There is still some uncertainty about the full volume of glaciers and ice caps on Earth, but if all of them were to melt, global sea level would rise approximately 70 meters (approximately 230 feet), flooding every coastal city on the planet. Learn more: USGS Water Science School: Glaciers and Icecaps National Snow and Ice Data Center: Facts about...

How do we know glaciers are shrinking?

Repeat photography and aerial / satellite photo analysis provide evidence of glacier loss in terms of shape and area. The USGS Benchmark Glacier project has collected mass balance data on a network of glaciers in Alaska, Washington, and Montana for decades, quantifying trends of mass loss at all sites. Extensive field data collection at these...
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Date published: February 21, 2018

New USGS-Led Study Could Help Pacific Wetlands Adapt to Sea Level Rise

SAN FRANCISCO BAY, Calif. — A new study published Wednesday in Science Advances introduces an innovative tool to help resource managers preserve Pacific coastal wetlands from rising sea levels.

Date published: May 18, 2017

In Next Decades, Frequency of Coastal Flooding Will Double Globally

The frequency and severity of coastal flooding throughout the world will increase rapidly and eventually double in frequency over the coming decades even with only moderate amounts of sea level rise, according to a new study released today in “Scientific Reports.”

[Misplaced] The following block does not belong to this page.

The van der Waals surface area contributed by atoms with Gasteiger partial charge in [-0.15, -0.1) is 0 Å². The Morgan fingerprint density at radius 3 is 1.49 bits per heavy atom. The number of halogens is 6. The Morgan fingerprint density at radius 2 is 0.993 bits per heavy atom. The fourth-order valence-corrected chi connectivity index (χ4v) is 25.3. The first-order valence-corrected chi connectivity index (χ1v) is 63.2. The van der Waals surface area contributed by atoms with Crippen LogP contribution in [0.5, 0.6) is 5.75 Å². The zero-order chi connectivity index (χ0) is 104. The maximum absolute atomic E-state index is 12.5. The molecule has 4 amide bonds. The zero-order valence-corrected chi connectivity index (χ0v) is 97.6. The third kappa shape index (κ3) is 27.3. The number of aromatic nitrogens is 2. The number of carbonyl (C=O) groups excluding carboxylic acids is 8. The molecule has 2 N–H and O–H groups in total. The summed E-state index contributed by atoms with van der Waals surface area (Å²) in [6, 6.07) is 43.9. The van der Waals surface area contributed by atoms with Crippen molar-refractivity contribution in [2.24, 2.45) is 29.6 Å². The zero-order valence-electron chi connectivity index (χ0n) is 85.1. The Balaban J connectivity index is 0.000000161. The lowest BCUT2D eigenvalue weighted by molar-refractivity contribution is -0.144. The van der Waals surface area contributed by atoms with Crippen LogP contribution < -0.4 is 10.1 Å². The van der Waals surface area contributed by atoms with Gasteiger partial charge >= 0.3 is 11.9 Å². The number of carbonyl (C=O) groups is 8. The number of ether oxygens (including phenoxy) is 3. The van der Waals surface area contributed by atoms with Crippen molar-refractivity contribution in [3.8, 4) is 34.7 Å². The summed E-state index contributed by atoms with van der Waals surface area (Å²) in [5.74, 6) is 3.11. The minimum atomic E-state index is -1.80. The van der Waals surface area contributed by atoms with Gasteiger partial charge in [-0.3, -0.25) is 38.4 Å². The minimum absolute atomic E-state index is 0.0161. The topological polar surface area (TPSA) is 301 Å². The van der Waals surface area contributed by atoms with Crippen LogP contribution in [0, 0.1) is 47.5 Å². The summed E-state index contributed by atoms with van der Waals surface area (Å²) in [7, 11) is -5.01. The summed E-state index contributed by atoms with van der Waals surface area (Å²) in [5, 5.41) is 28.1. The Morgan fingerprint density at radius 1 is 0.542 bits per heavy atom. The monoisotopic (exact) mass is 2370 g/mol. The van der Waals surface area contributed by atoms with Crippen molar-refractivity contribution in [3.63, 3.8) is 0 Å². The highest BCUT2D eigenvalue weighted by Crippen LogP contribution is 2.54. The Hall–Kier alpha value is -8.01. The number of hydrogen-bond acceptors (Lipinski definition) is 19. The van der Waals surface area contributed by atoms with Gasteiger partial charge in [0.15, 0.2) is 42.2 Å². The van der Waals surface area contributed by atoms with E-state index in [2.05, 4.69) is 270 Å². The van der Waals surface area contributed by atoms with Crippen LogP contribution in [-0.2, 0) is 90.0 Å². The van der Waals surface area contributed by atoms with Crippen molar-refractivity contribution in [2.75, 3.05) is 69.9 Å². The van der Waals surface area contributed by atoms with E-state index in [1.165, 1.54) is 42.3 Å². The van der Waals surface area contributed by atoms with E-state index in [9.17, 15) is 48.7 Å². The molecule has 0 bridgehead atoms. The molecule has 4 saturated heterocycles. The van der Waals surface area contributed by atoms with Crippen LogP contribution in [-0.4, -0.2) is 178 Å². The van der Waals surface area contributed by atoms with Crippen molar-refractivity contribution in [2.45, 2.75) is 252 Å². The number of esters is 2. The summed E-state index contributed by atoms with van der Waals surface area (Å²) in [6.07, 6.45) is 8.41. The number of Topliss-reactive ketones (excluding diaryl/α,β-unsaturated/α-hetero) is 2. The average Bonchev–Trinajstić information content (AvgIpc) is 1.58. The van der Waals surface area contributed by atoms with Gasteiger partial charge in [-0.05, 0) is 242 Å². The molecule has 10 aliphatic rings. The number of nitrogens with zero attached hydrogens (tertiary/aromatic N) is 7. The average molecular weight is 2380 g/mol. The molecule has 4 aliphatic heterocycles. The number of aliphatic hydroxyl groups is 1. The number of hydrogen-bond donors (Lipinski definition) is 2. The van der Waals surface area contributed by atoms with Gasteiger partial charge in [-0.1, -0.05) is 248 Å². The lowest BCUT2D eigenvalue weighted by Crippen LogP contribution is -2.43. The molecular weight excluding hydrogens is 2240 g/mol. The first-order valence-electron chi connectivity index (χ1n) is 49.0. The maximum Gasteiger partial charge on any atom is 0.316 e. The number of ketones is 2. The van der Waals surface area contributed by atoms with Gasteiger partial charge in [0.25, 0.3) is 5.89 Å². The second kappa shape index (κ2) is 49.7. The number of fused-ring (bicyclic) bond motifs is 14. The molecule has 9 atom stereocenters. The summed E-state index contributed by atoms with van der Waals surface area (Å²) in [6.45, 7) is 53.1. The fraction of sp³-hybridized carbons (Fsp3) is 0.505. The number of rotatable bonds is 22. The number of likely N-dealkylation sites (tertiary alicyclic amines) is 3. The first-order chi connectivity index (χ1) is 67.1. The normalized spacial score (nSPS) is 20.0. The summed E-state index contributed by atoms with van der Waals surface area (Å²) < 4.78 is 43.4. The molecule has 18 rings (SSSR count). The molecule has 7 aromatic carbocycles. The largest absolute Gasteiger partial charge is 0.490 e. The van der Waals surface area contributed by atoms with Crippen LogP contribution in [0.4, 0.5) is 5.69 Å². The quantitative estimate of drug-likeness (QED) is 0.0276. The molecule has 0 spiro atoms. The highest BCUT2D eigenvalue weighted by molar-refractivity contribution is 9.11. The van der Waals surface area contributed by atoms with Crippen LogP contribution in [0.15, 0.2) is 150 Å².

Date published: March 27, 2017

Disappearing Beaches: Modeling Shoreline Change in Southern California

Using a newly-developed computer model called “CoSMoS-COAST” (Coastal Storm Modeling System – Coastal One-line Assimilated Simulation Tool) scientists predict that with limited human intervention, 31 to 67 percent of Southern California beaches may become completely eroded (up to existing coastal infrastructure or sea-cliffs) by the year 2100 under scenarios of sea-level rise of one to two meters.

Date published: October 3, 2016

Rising Sea Levels, Coastal Development’s Effect on Gulf Coast Wetlands

As coastal development along the Gulf Coast continues to expand, tidal saline wetlands could have difficulty adjusting to rising sea levels.

Date published: September 28, 2016

Fifty Years of Glacier Change Research in Alaska

ANCHORAGE, Alaska — This year marks the 50th anniversary of one of the longest continuous glacier research efforts in North America.

Date published: July 12, 2016

Cape Cod susceptible to potential effects of sea-level rise

New USGS study highlights Cape Cod's risk to rising sea levels

Date published: October 1, 2015

Many Atolls May be Uninhabitable Within Decades Due to Climate Change

SANTA CRUZ, Calif. — A new study shows that the combined effect of storm-induced wave-driven flooding and sea level rise on island atolls may be more severe and happen sooner than previous estimates of inundation predicted by passive “bathtub” modeling for low-lying atoll islands, and especially at higher sea levels forecasted for the future due to climate change.

Date published: August 27, 2015

New Sea-Level Rise Handbook for Non-Scientists

Coastal managers and planners now have access to a new U.S. Geological Survey handbook that, for the first time, comprehensively describes the various models used to study and predict sea-level rise and its potential impacts on coasts.

Date published: August 14, 2015

Study Shows Sea Level Rise to Threaten West Coast Tidal Wetlands Over the Next 100 Years

The U.S. Geological Survey and Oregon State University released a report this week examining Pacific Northwest tidal wetland vulnerability to sea level rise. Scientists found that, while vulnerability varies from marsh to marsh, most wetlands would likely be resilient to rising sea levels over the next 50-70 years.

Date published: March 18, 2015

From Icefield to Ocean - What Glacier Change Might Mean for the Future of Alaska

Frozen bodies of ice cover nearly 10 percent of the state of Alaska, but the influence of glaciers on the environment, tourism, fisheries, hydropower, and other important Alaska resources is rarely discussed.